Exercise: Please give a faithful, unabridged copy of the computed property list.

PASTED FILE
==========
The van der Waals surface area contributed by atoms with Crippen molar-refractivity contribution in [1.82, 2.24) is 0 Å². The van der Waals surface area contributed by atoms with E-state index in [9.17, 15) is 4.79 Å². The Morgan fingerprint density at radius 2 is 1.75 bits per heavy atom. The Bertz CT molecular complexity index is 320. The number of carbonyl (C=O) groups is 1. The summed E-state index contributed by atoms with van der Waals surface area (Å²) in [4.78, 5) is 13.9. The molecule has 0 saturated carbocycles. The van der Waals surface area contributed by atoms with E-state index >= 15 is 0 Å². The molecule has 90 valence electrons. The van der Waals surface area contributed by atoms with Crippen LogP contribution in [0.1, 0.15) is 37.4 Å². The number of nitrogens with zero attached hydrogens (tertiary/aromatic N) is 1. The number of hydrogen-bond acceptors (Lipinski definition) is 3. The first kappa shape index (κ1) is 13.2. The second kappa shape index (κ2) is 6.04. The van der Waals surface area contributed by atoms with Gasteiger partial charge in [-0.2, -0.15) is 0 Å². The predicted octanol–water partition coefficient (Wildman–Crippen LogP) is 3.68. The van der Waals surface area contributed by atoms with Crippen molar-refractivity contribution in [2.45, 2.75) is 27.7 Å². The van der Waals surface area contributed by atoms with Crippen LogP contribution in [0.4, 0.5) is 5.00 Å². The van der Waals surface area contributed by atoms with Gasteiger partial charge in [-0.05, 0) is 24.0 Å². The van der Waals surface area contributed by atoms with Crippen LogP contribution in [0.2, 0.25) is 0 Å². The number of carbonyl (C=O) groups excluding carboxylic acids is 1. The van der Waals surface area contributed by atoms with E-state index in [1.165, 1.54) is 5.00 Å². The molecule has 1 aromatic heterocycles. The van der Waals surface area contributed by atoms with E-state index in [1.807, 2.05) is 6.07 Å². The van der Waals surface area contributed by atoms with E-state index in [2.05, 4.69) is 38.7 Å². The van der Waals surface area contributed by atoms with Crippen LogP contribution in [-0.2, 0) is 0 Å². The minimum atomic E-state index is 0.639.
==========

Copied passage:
The van der Waals surface area contributed by atoms with Crippen molar-refractivity contribution in [1.82, 2.24) is 0 Å². The van der Waals surface area contributed by atoms with E-state index in [9.17, 15) is 4.79 Å². The Morgan fingerprint density at radius 2 is 1.75 bits per heavy atom. The Bertz CT molecular complexity index is 320. The number of carbonyl (C=O) groups is 1. The summed E-state index contributed by atoms with van der Waals surface area (Å²) in [4.78, 5) is 13.9. The molecule has 0 saturated carbocycles. The van der Waals surface area contributed by atoms with E-state index >= 15 is 0 Å². The molecule has 90 valence electrons. The van der Waals surface area contributed by atoms with Crippen LogP contribution in [0.1, 0.15) is 37.4 Å². The number of nitrogens with zero attached hydrogens (tertiary/aromatic N) is 1. The number of hydrogen-bond acceptors (Lipinski definition) is 3. The first kappa shape index (κ1) is 13.2. The second kappa shape index (κ2) is 6.04. The van der Waals surface area contributed by atoms with Gasteiger partial charge in [-0.2, -0.15) is 0 Å². The predicted octanol–water partition coefficient (Wildman–Crippen LogP) is 3.68. The van der Waals surface area contributed by atoms with Crippen molar-refractivity contribution in [2.45, 2.75) is 27.7 Å². The van der Waals surface area contributed by atoms with Crippen LogP contribution in [0.4, 0.5) is 5.00 Å². The van der Waals surface area contributed by atoms with Gasteiger partial charge in [-0.05, 0) is 24.0 Å². The van der Waals surface area contributed by atoms with Crippen LogP contribution in [0.2, 0.25) is 0 Å². The number of carbonyl (C=O) groups excluding carboxylic acids is 1. The van der Waals surface area contributed by atoms with E-state index in [1.165, 1.54) is 5.00 Å². The molecule has 1 aromatic heterocycles. The van der Waals surface area contributed by atoms with E-state index in [1.807, 2.05) is 6.07 Å². The van der Waals surface area contributed by atoms with E-state index in [2.05, 4.69) is 38.7 Å². The van der Waals surface area contributed by atoms with Crippen LogP contribution in [-0.2, 0) is 0 Å². The minimum atomic E-state index is 0.639.